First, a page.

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The Salvation of Putana

In the land of Braj, there was a king named Kamsa who ruled with an iron fist. He was consumed with fear and paranoia because of a prophecy that stated that his death would come at the hands of his nephew, who was to be born to his sister Devaki. To prevent this from happening, he imprisoned Devaki and her husband Vasudeva and killed all of their children as soon as they were born.

Kamsa's actions caused great suffering and sadness throughout the kingdom. The people of Braj prayed for a savior who could rid them of Kamsa's tyranny and restore peace to their land.

In response to these prayers, a divine child was born in the home of Nanda, a simple cowherd. This child was no ordinary baby, for he was an incarnation of Lord Vishnu, the supreme deity of Hinduism.

However, Kamsa was still unaware of the child's existence, so he sent his demoness Putana to find newborns and kill them. Putana was an expert in finding children, and she had killed many babies before.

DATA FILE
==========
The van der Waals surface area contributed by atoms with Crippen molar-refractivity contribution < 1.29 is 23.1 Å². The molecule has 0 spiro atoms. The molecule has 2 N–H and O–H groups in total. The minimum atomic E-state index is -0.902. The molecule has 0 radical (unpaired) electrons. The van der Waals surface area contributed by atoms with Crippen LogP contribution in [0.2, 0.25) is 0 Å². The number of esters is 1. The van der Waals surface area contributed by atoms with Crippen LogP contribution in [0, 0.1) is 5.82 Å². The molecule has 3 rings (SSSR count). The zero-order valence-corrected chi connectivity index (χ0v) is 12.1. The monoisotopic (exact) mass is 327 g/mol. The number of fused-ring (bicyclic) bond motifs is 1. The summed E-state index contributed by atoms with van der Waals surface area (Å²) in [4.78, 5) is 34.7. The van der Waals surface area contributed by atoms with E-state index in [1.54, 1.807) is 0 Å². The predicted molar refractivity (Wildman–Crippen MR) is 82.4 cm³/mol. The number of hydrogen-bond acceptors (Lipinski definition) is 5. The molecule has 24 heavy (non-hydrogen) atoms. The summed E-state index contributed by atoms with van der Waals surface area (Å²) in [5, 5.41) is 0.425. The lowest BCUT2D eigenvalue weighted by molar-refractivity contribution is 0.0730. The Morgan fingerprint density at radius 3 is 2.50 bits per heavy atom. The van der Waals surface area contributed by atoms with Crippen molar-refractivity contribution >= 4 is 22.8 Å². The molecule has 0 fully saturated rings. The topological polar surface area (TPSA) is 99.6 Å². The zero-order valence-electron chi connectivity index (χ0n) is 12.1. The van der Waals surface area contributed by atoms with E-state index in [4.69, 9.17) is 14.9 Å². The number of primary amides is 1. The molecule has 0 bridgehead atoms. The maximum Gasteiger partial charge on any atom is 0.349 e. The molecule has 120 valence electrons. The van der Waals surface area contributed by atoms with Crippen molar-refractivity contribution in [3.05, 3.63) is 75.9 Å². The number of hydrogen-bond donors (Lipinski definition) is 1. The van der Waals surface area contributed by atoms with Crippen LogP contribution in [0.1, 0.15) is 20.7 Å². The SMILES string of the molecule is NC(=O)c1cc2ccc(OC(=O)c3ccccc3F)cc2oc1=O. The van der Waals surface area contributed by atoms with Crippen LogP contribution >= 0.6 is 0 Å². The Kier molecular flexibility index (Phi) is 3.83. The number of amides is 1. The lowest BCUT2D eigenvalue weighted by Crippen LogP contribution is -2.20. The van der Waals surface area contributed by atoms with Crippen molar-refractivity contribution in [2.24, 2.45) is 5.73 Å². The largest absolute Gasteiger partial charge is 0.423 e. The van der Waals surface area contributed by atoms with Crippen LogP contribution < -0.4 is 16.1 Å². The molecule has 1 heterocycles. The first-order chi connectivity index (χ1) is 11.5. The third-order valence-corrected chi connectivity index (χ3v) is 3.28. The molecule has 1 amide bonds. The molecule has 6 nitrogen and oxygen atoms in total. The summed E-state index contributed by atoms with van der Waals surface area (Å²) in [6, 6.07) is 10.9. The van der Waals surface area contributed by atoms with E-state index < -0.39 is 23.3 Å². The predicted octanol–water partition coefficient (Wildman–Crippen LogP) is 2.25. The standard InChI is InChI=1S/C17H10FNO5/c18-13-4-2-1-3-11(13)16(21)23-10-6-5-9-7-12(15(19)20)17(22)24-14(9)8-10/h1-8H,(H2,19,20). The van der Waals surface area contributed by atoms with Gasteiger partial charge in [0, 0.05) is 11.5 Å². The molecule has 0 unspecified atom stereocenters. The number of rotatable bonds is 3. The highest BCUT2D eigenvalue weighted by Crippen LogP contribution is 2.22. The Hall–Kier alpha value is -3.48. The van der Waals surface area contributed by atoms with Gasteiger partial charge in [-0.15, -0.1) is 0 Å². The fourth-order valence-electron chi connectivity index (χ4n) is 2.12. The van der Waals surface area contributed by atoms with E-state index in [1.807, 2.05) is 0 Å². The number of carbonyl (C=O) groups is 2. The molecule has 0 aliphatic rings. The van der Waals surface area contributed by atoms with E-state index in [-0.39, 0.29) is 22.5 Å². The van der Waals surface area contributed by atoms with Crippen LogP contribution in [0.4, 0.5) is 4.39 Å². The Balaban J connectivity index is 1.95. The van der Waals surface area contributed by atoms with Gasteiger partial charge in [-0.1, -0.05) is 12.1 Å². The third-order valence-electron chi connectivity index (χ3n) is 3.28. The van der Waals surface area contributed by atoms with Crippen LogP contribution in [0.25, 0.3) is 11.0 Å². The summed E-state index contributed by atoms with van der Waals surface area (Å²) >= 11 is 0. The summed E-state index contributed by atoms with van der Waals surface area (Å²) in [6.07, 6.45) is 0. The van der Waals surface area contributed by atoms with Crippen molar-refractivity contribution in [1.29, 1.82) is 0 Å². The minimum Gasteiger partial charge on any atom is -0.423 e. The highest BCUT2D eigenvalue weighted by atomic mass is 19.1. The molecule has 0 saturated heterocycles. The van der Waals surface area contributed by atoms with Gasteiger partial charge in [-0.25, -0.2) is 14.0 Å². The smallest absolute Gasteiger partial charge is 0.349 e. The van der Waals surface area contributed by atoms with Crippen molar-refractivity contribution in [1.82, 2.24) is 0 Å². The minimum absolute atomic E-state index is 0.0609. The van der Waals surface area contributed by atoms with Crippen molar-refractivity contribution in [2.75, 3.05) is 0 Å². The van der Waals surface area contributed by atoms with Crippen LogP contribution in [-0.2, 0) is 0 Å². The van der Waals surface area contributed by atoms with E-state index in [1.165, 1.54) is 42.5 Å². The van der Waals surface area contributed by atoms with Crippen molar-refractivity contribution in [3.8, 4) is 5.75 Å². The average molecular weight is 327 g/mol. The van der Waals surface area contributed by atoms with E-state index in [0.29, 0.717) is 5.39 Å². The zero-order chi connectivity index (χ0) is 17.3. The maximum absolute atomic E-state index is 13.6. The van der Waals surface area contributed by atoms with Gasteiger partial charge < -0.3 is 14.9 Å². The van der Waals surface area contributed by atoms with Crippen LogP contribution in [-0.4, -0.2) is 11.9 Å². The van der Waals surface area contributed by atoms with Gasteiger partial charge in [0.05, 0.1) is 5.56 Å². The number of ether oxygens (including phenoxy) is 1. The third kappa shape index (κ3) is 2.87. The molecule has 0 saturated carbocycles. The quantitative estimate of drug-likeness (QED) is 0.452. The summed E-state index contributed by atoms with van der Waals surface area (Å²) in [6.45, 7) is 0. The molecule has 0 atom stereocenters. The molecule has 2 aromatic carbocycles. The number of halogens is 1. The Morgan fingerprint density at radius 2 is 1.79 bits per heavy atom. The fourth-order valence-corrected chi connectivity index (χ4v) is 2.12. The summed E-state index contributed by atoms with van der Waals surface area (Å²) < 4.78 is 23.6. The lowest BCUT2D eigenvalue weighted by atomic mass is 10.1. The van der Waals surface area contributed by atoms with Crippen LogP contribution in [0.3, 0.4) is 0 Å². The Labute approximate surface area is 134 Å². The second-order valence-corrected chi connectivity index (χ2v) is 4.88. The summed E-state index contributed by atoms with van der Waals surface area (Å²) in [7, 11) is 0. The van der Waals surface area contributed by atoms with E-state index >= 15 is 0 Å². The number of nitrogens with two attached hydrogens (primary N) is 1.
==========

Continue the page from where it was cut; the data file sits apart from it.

Putana soon learned that a newborn was growing up in Nanda's house, and she disguised herself as a beautiful woman to enter the home. When she saw the baby Krishna, she decided to nurse him, but she had poison on her breasts, which she used to kill other children.

Krishna, being the supreme Lord, knew of Putana's true intentions, but he played along with her. He began to suckle on her breast, and he sucked out not only the poison but also her life force. Putana died, and her body lay lifeless in the home of Nanda.

The people of Braj were in great turmoil when they saw the demoness's huge, ugly carcass. However, as her body was being cut into pieces and set on fire, a sweet smell of sandalwood began to spread everywhere. It was said that by feeding Krishna and touching his feet, Putana had been purified of her sins. Some also said that by feeding him, although her milk was tainted with poison, she had become his mother.

The incident of Putana's salvation spread throughout the land, and people began to see the divine nature of the child Krishna. They realized that he was no ordinary baby and that he was destined to do great things. Krishna's fame began to grow, and Kamsa became even more afraid of him.

Eventually, Krishna would grow up to defeat Kamsa and bring peace to the land of Braj. But for now, the people of Braj were grateful for the salvation of Putana and the coming of their divine savior.

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